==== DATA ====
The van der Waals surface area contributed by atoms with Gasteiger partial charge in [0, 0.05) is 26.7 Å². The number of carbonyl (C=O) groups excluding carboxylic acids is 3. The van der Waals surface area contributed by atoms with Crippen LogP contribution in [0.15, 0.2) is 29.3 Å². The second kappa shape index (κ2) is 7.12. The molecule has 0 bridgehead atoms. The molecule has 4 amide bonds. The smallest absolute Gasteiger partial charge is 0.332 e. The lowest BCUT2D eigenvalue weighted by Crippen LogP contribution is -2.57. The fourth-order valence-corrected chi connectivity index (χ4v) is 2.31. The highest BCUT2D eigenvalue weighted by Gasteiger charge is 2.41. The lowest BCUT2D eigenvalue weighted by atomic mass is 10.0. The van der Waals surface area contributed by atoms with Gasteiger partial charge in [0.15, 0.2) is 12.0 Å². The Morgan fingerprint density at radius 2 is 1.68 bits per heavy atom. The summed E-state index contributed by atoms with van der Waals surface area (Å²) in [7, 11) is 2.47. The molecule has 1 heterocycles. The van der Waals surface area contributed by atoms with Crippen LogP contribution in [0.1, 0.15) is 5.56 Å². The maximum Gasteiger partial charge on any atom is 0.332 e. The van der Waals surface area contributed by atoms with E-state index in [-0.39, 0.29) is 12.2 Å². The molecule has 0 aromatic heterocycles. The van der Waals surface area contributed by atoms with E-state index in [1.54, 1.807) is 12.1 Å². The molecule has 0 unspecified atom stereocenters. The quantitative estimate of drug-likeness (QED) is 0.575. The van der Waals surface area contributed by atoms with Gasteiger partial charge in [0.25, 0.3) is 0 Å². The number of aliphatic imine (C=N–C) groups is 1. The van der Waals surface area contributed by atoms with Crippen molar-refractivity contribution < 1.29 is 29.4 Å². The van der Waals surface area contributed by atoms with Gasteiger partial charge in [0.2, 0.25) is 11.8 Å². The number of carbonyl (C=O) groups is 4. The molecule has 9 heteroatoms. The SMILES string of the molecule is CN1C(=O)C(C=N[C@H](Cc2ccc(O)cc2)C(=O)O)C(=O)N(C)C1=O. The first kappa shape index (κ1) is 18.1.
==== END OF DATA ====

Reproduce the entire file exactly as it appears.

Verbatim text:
The van der Waals surface area contributed by atoms with Gasteiger partial charge in [0, 0.05) is 26.7 Å². The number of carbonyl (C=O) groups excluding carboxylic acids is 3. The van der Waals surface area contributed by atoms with Crippen LogP contribution in [0.15, 0.2) is 29.3 Å². The second kappa shape index (κ2) is 7.12. The molecule has 0 bridgehead atoms. The molecule has 4 amide bonds. The smallest absolute Gasteiger partial charge is 0.332 e. The lowest BCUT2D eigenvalue weighted by Crippen LogP contribution is -2.57. The fourth-order valence-corrected chi connectivity index (χ4v) is 2.31. The highest BCUT2D eigenvalue weighted by Gasteiger charge is 2.41. The lowest BCUT2D eigenvalue weighted by atomic mass is 10.0. The van der Waals surface area contributed by atoms with Gasteiger partial charge in [0.15, 0.2) is 12.0 Å². The Morgan fingerprint density at radius 2 is 1.68 bits per heavy atom. The summed E-state index contributed by atoms with van der Waals surface area (Å²) in [7, 11) is 2.47. The molecule has 1 heterocycles. The van der Waals surface area contributed by atoms with Crippen LogP contribution in [0.1, 0.15) is 5.56 Å². The maximum Gasteiger partial charge on any atom is 0.332 e. The van der Waals surface area contributed by atoms with E-state index in [-0.39, 0.29) is 12.2 Å². The molecule has 0 aromatic heterocycles. The van der Waals surface area contributed by atoms with E-state index in [1.54, 1.807) is 12.1 Å². The molecule has 0 unspecified atom stereocenters. The quantitative estimate of drug-likeness (QED) is 0.575. The van der Waals surface area contributed by atoms with Gasteiger partial charge in [0.25, 0.3) is 0 Å². The number of aliphatic imine (C=N–C) groups is 1. The van der Waals surface area contributed by atoms with Crippen molar-refractivity contribution < 1.29 is 29.4 Å². The van der Waals surface area contributed by atoms with Gasteiger partial charge in [0.2, 0.25) is 11.8 Å². The number of carbonyl (C=O) groups is 4. The molecule has 9 heteroatoms. The SMILES string of the molecule is CN1C(=O)C(C=N[C@H](Cc2ccc(O)cc2)C(=O)O)C(=O)N(C)C1=O. The first kappa shape index (κ1) is 18.1.